I had found Jerry Hiebert's website on Hiebert Genealogy a while back and saw his information on Klaas Zacharias Hiebert.After corresponding with him, I realized that this must be the same person as Klaas Sacharij Hiebert, whom the index to the 1835 Molotschna census shows to be part of family number 14 in Alexanderwohl and family number 19 in Lichtfelde.According to Jerry, he was accepted into the household of Heinrich Unruh in 1819, presumably in Alexanderwohl, then moved to Lichtfelde in 1832.
"Sacharij" is apparently a mis-translation of "Zacharias."I had corresponded with Alf Redekopp of the Mennonite Heritage Center in Manitoba about the variations in spellings of names in the 1835 census when compared with spellings from other sources.Here is his explantation of what happened when volunteers working for the Manitoba Mennonite Historical Society's Genealogy Committee translated the census: "When translating from the Russian (cyrillic leters), there was a level of variation which naturally developed.For example, the Russian language doesn't have a letter equivalent to our 'H' and most often a 'G' is used.And so if a non-German was translating the names, and did not know the common German names, he might create the surname 'Gibert' instead of 'Hybert' or 'Hiebert' or 'Hübert'. The other aspect that one has to remember is, that when the Census was being taken, in all likelihood, you would have a Russian scribe writing down names transmitted verbally in a Low German pronunciation.So then we are left with a German name which has been transcribed into Russian and now is being transcribed/ translated back into German (or English.)"
I had found a listing in Benjamin Heinrich Unruh's book, "The Netherlands-Low German background of the Mennonite migrations to the East in the 16th, 18th and 19th centuries," which I thought might have some relevance to this family.This is from page 350 and is part of a list of families (family 64 in this case) who immigrated to the Molotschna region of South Russia in 1804.Here is the listing in it's entirety, alas in the original German:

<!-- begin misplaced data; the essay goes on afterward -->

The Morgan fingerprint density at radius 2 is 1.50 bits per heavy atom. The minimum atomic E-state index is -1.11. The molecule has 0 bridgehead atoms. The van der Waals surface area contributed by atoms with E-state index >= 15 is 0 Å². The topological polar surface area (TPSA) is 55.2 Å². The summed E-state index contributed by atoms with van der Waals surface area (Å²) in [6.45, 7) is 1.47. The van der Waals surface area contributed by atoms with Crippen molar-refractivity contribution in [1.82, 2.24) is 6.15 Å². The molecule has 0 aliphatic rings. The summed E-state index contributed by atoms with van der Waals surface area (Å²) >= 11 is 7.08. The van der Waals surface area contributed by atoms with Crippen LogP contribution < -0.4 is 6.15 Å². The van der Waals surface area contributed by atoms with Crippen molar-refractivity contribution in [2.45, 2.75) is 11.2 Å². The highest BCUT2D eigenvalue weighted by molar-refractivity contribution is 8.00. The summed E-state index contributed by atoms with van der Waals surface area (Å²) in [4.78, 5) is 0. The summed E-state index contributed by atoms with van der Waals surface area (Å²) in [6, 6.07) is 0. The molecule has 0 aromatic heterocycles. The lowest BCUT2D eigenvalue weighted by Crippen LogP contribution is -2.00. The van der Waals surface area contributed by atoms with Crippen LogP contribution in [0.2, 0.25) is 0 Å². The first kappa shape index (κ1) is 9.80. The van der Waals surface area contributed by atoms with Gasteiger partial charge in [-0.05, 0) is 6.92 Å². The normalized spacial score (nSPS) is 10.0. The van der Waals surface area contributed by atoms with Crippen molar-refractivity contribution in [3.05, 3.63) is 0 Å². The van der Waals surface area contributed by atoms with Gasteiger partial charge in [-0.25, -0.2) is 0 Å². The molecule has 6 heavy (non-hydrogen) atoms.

Hübert, Claas, (Nikolaus), Holm, geb. 24. 12. 1739 Königsberg, Grützer u. Bäcker, wanderte am 4. 7. 1804 aus. Starb auf der Reise am 28. 7. 04 in Schlonen hinter Grodno.(1. Frau Anna Dyck tot), verh. II 6. 6. 1790 Stadtgebeit, Zacharias, Susanna, Holm, geb. 25. 8. 1764 Stolzenberg, nach ..., Molotschna, Ki 1. Ehe: Claas geb. 12. 1785, Agnet geb. 19. 11. 1787.Ki 2. Ehe: Peter geb. 12. 4. 1791, Catharina geb. 22. 9. 1792, Maria geb. 6. 3. 1797.
I am not able to translate all of that, but it shows the family of Claas Hübert, whose real name is apparently Nikolaus, born on December 24, 1739.His first wife is dead, and he married his second wife, the former Susanna Zacharias on June 6, 1790 (she was born on August 25, 1764).The oldest child by his first marriage is Claas, born in 1785 (part of his birth date is missing, so we don't know if 12 is the day or month of his birth).
This family may not have any relationship to the family of Klaas Zacharias Hiebert, but it seems more than a little coincidental to find the names Claas, Zacharias, and Hübert (Hiebert) in the same listing.The middle names of the male heads of households in the 1835 census are derived from the first names of their fathers.Somewhere we should expect to find a Zacharias Hiebert, who is the father of Klaas or Claas.
The Manitoba Mennonite Historical Society has just published a new book by Peter Rempel, "Mennonite Migration to Russia, 1788-1828."This apparently features information not found in Unruh's book, so perhaps it would have more information on the family of Claas or Zacharias Hiebert.
I hope this has been of some help.Please let me know if you would like any more information on these sources.